Logo Design with Draplin: Secrets of Shape, Type and Color
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Efficient Workflow (and Laurel Tips)7:32
Shape Architecture - Part One7:48
Shape Architecture - Part Two12:20
Now It's Your Turn1:20
About This Class
Join more than 20,000 Skillshare students to learn logo design from Aaron Draplin! These smart, entertaining lessons are jam-packed with advice and Adobe Illustrator demos so you can refine your work with shapes, type, and color — and gain core design skills for every logo and branding project.
More Details About the Class
Portland-based designer Aaron Draplin is legendary for pride and craftsmanship he brings to every project. Whether designing for Draplin Design Company clients like Nike and Ride Snowboards, or personal brands like his Field Notes memo notebooks, his work always strikes viewers as functional, nostalgic, and iconic. How does he do it?
In this 70-minute class, you'll go behind-the-scenes as Aaron shares his logo design process with a very personal project: the family crest. From background research to geometric structure to typography to color choice, he provides helpful tips and shortcuts in Illustrator for creating beautiful work in a hyper-efficient manner.
Throughout the class, Aaron emphasizes the benefits and techniques of simplifying designs in order to create compelling logos. It's a perfect class for designers, creators, and everyone who wants to be inspired by a master at work.
Sample Project by Aaron Draplin
Crest Design by Aaron Draplin
Bred from the loins of the proud Midwest, this little fucker was squeezed out in Detroit, in the year 1973 to the proud parents of Jim and Lauren Draplin. Growing up on a steady stream of Legos, Star Wars, family trips, little sisters, summer beach fun, stitches, fall foliage, drawing, skateboarding and snowboarding, at 19 he moved west to Bend, Oregon to hit jumps "Out West." His career started with a snowboard graphic for Solid snowboards and took off like wildfire soon after. Everything from lettering cafe signs to drawing up logos to thinking up local advertising campaigns were manhandled under the ruse of the newly formed-and gigantically reckless-Draplindustries Design Co.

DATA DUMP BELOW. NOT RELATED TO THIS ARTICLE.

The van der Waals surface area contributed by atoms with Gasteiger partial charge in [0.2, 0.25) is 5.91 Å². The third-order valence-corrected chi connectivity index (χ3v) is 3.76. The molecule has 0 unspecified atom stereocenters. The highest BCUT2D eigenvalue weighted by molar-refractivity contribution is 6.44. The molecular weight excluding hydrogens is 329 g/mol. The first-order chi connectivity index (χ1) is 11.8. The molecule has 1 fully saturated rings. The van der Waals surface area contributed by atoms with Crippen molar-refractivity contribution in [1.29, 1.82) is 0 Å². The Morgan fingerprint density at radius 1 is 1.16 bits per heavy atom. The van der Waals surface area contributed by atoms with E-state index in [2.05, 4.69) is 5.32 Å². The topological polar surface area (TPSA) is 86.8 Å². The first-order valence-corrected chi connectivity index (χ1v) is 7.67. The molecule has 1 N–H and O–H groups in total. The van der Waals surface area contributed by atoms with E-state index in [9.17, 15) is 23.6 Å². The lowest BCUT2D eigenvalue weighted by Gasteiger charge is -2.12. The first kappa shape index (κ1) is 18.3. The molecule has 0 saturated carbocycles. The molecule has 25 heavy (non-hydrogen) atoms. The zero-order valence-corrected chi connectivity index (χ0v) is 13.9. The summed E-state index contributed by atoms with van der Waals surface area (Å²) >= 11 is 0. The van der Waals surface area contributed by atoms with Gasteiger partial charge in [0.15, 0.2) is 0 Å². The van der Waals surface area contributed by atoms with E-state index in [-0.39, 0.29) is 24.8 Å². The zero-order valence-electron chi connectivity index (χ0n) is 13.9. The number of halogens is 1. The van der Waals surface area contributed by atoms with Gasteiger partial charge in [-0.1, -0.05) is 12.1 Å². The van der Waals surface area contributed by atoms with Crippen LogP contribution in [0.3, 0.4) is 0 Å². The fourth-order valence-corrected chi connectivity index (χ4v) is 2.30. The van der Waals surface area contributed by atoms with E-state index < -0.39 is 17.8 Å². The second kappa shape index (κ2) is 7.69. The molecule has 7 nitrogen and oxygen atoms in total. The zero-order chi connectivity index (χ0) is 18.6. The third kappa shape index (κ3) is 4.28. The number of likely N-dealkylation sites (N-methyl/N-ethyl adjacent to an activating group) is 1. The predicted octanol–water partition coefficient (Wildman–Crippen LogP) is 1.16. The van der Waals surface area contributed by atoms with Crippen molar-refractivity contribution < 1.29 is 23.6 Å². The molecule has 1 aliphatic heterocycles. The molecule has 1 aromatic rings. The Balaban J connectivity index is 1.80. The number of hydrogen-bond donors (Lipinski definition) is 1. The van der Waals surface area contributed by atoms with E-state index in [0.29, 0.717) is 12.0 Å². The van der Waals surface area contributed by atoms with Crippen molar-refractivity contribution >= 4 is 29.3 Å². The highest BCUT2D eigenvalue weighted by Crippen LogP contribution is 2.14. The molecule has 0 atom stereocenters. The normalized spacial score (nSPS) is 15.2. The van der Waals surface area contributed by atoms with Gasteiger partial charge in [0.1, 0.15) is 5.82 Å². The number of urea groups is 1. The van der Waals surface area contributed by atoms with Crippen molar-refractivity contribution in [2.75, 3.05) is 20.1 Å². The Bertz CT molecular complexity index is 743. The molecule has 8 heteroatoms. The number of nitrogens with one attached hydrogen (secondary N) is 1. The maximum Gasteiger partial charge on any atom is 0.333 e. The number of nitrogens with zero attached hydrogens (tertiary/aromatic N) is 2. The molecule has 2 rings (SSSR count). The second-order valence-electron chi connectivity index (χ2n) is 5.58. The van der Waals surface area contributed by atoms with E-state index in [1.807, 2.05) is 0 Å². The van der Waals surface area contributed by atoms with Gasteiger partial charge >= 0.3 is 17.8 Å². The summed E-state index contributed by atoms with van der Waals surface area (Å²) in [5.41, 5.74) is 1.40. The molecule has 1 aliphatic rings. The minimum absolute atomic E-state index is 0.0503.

After five winters out west, the kid sobered up and headed back to Minneapolis to finish up a high-falutin' design degree at the prestigious and painfully expensive Minneapolis College of Art and Design. During this time he polished up his design skills, learned how to weld and how to develop a photo in nasty chemicals. These were the salad days. He fell back in love with a strong Midwest that he once tried so hard to leave.
In April 2000, much to the chagrin of his proud "Midwestern Roots," he accepted an ill-fated art director position with SNOWBOARDER magazine. He moved it all down to Shithole, Southern California-alongside some hot, caustic beach-and wrangled some 23 issues of the mag. He won "Art Director of the Year" for Primedia 2000, beating out such titles as Gun Dog, Cat Fancy and Teen. No other awards were bestowed in this period, and like he gives a rat's ass.
Thankfully, in April 2002, the Cinco Design Office of Portland, Oregon called up and offered a Senior Designer gig which he instantly accepted. He moved it all North to the land of rain and gloom and rolled up the sleeves to work on the Gravis, Helly Hansen and Nixon accounts.
The Draplin Design Co. finally stepped out on its own four hairy feet in the fall of 2004. Some four year later, he's proud to report that he's managed to "keep everything out of the red." He rolls up his sleeves for Coal Headwear, the Union Binding Company, Snowboard Magazine, Field Notes memo books, Ride Snowboards, Forum Snowboards, Grenade Gloves, Chunklet Magazine, Cobra Dogs, Absinthe Films, NemoDesign, Gnu Snowboards, RVL7 Apparel, Burton Snowboards, K2 Snowboards, Bonfire Snowboarding Apparel, South American Snow Sessions, as well as all sorts of one-off logos, t-shirt graphics and what not.
He owes it all to his parents, seriously.